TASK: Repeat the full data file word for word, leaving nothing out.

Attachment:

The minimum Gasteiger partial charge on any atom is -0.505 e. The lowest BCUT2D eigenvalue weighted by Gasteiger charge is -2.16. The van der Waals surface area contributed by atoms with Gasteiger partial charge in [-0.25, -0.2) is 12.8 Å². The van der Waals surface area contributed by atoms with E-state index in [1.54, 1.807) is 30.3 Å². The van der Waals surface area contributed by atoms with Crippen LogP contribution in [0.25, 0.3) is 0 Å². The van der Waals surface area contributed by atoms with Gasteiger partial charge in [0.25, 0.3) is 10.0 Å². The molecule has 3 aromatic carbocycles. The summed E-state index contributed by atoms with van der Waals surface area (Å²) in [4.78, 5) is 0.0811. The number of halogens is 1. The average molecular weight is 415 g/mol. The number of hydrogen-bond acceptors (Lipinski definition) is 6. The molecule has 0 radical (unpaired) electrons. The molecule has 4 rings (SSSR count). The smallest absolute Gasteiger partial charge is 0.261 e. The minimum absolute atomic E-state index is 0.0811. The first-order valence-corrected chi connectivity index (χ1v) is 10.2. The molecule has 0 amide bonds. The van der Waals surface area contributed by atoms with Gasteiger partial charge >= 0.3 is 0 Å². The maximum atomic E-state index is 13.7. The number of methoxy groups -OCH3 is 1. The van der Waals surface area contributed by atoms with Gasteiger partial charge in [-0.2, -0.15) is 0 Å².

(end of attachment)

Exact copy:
The minimum Gasteiger partial charge on any atom is -0.505 e. The lowest BCUT2D eigenvalue weighted by Gasteiger charge is -2.16. The van der Waals surface area contributed by atoms with Gasteiger partial charge in [-0.25, -0.2) is 12.8 Å². The van der Waals surface area contributed by atoms with E-state index in [1.54, 1.807) is 30.3 Å². The van der Waals surface area contributed by atoms with Crippen LogP contribution in [0.25, 0.3) is 0 Å². The van der Waals surface area contributed by atoms with Gasteiger partial charge in [0.25, 0.3) is 10.0 Å². The molecule has 3 aromatic carbocycles. The summed E-state index contributed by atoms with van der Waals surface area (Å²) in [4.78, 5) is 0.0811. The number of halogens is 1. The average molecular weight is 415 g/mol. The number of hydrogen-bond acceptors (Lipinski definition) is 6. The molecule has 0 radical (unpaired) electrons. The molecule has 4 rings (SSSR count). The smallest absolute Gasteiger partial charge is 0.261 e. The minimum absolute atomic E-state index is 0.0811. The first-order valence-corrected chi connectivity index (χ1v) is 10.2. The molecule has 0 amide bonds. The van der Waals surface area contributed by atoms with Gasteiger partial charge >= 0.3 is 0 Å². The maximum atomic E-state index is 13.7. The number of methoxy groups -OCH3 is 1. The van der Waals surface area contributed by atoms with Gasteiger partial charge in [-0.2, -0.15) is 0 Å².